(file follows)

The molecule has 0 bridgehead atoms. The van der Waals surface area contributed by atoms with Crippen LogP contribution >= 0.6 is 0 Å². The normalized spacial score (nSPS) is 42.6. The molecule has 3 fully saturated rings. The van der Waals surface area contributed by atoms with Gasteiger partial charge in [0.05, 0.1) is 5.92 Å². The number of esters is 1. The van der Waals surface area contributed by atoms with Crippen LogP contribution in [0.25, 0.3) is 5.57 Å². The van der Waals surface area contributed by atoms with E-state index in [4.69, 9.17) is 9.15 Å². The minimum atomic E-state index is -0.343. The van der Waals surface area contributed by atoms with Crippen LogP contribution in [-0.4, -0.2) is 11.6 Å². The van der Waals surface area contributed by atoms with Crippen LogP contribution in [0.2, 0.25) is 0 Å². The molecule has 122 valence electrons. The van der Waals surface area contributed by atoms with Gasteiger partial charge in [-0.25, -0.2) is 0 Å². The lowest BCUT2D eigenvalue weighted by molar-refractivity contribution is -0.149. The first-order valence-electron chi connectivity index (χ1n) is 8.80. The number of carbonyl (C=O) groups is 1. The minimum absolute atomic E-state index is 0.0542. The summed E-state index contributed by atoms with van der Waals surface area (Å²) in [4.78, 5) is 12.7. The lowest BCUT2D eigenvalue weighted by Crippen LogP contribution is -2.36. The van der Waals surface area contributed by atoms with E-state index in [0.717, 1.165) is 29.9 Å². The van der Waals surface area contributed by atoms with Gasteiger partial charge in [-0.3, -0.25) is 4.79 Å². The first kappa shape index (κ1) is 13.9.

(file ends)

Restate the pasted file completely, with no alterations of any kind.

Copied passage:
The molecule has 0 bridgehead atoms. The van der Waals surface area contributed by atoms with Crippen LogP contribution >= 0.6 is 0 Å². The normalized spacial score (nSPS) is 42.6. The molecule has 3 fully saturated rings. The van der Waals surface area contributed by atoms with Gasteiger partial charge in [0.05, 0.1) is 5.92 Å². The number of esters is 1. The van der Waals surface area contributed by atoms with Crippen LogP contribution in [0.25, 0.3) is 5.57 Å². The van der Waals surface area contributed by atoms with E-state index in [4.69, 9.17) is 9.15 Å². The minimum atomic E-state index is -0.343. The van der Waals surface area contributed by atoms with Crippen LogP contribution in [-0.4, -0.2) is 11.6 Å². The van der Waals surface area contributed by atoms with Crippen LogP contribution in [0.2, 0.25) is 0 Å². The molecule has 122 valence electrons. The van der Waals surface area contributed by atoms with Gasteiger partial charge in [-0.25, -0.2) is 0 Å². The lowest BCUT2D eigenvalue weighted by molar-refractivity contribution is -0.149. The first-order valence-electron chi connectivity index (χ1n) is 8.80. The number of carbonyl (C=O) groups is 1. The minimum absolute atomic E-state index is 0.0542. The summed E-state index contributed by atoms with van der Waals surface area (Å²) in [4.78, 5) is 12.7. The lowest BCUT2D eigenvalue weighted by Crippen LogP contribution is -2.36. The van der Waals surface area contributed by atoms with E-state index in [0.717, 1.165) is 29.9 Å². The van der Waals surface area contributed by atoms with Gasteiger partial charge in [-0.3, -0.25) is 4.79 Å². The first kappa shape index (κ1) is 13.9.